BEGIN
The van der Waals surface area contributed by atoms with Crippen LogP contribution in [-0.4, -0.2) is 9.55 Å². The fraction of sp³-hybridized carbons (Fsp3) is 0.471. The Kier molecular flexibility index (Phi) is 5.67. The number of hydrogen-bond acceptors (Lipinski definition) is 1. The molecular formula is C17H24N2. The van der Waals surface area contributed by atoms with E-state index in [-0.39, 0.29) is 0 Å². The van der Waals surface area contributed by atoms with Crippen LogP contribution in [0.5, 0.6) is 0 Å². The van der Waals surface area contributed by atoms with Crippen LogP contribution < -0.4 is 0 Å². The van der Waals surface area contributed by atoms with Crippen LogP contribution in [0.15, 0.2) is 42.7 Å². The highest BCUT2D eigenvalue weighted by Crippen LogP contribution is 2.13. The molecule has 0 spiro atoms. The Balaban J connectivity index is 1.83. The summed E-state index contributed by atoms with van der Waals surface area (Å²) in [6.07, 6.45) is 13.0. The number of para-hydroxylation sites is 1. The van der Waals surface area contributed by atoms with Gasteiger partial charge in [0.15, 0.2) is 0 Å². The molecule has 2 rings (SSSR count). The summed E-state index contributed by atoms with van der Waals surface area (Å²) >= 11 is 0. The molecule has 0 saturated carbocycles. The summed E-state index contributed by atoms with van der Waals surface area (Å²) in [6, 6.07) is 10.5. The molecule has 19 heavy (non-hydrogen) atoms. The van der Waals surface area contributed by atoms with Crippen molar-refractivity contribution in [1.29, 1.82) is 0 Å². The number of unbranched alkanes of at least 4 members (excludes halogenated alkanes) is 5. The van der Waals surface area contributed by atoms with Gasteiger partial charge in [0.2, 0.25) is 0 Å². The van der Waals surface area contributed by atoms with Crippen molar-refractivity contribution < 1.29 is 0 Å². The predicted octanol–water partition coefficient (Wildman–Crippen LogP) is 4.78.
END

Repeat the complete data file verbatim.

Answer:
The van der Waals surface area contributed by atoms with Crippen LogP contribution in [-0.4, -0.2) is 9.55 Å². The fraction of sp³-hybridized carbons (Fsp3) is 0.471. The Kier molecular flexibility index (Phi) is 5.67. The number of hydrogen-bond acceptors (Lipinski definition) is 1. The molecular formula is C17H24N2. The van der Waals surface area contributed by atoms with E-state index in [-0.39, 0.29) is 0 Å². The van der Waals surface area contributed by atoms with Crippen LogP contribution in [0.5, 0.6) is 0 Å². The van der Waals surface area contributed by atoms with Crippen LogP contribution < -0.4 is 0 Å². The van der Waals surface area contributed by atoms with Crippen LogP contribution in [0.15, 0.2) is 42.7 Å². The highest BCUT2D eigenvalue weighted by Crippen LogP contribution is 2.13. The molecule has 0 spiro atoms. The Balaban J connectivity index is 1.83. The summed E-state index contributed by atoms with van der Waals surface area (Å²) in [6.07, 6.45) is 13.0. The number of para-hydroxylation sites is 1. The van der Waals surface area contributed by atoms with Gasteiger partial charge in [0.15, 0.2) is 0 Å². The molecule has 2 rings (SSSR count). The summed E-state index contributed by atoms with van der Waals surface area (Å²) >= 11 is 0. The molecule has 0 saturated carbocycles. The summed E-state index contributed by atoms with van der Waals surface area (Å²) in [6, 6.07) is 10.5. The molecule has 19 heavy (non-hydrogen) atoms. The van der Waals surface area contributed by atoms with Crippen molar-refractivity contribution in [1.29, 1.82) is 0 Å². The number of unbranched alkanes of at least 4 members (excludes halogenated alkanes) is 5. The van der Waals surface area contributed by atoms with Gasteiger partial charge in [0.2, 0.25) is 0 Å². The van der Waals surface area contributed by atoms with Crippen molar-refractivity contribution < 1.29 is 0 Å². The predicted octanol–water partition coefficient (Wildman–Crippen LogP) is 4.78.